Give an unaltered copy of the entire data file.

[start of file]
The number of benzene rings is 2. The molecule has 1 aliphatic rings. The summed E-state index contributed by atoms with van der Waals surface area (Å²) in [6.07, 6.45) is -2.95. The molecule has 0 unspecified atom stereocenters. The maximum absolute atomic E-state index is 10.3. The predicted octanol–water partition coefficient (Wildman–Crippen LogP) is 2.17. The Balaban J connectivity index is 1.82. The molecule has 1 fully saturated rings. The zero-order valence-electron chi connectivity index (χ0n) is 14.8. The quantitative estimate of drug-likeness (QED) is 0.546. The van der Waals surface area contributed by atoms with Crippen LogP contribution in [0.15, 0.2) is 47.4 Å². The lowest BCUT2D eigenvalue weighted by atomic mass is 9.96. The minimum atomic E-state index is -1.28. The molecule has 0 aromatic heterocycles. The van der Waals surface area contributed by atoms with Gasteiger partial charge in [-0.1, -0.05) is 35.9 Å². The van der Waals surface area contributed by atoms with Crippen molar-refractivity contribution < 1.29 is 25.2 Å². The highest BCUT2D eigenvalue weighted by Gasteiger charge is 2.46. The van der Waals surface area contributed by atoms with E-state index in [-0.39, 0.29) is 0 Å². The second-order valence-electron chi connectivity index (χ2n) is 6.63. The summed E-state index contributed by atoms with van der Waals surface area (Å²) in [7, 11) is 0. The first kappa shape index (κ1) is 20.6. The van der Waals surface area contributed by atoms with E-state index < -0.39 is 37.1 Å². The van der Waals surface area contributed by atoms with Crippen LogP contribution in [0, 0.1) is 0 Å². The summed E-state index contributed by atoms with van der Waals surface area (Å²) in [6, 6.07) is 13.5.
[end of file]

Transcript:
The number of benzene rings is 2. The molecule has 1 aliphatic rings. The summed E-state index contributed by atoms with van der Waals surface area (Å²) in [6.07, 6.45) is -2.95. The molecule has 0 unspecified atom stereocenters. The maximum absolute atomic E-state index is 10.3. The predicted octanol–water partition coefficient (Wildman–Crippen LogP) is 2.17. The Balaban J connectivity index is 1.82. The molecule has 1 fully saturated rings. The zero-order valence-electron chi connectivity index (χ0n) is 14.8. The quantitative estimate of drug-likeness (QED) is 0.546. The van der Waals surface area contributed by atoms with Crippen LogP contribution in [0.15, 0.2) is 47.4 Å². The lowest BCUT2D eigenvalue weighted by atomic mass is 9.96. The minimum atomic E-state index is -1.28. The molecule has 0 aromatic heterocycles. The van der Waals surface area contributed by atoms with Gasteiger partial charge in [-0.1, -0.05) is 35.9 Å². The van der Waals surface area contributed by atoms with Crippen molar-refractivity contribution < 1.29 is 25.2 Å². The highest BCUT2D eigenvalue weighted by Gasteiger charge is 2.46. The van der Waals surface area contributed by atoms with E-state index in [-0.39, 0.29) is 0 Å². The second-order valence-electron chi connectivity index (χ2n) is 6.63. The summed E-state index contributed by atoms with van der Waals surface area (Å²) in [7, 11) is 0. The first kappa shape index (κ1) is 20.6. The van der Waals surface area contributed by atoms with E-state index < -0.39 is 37.1 Å². The van der Waals surface area contributed by atoms with Crippen LogP contribution in [0, 0.1) is 0 Å². The summed E-state index contributed by atoms with van der Waals surface area (Å²) in [6, 6.07) is 13.5.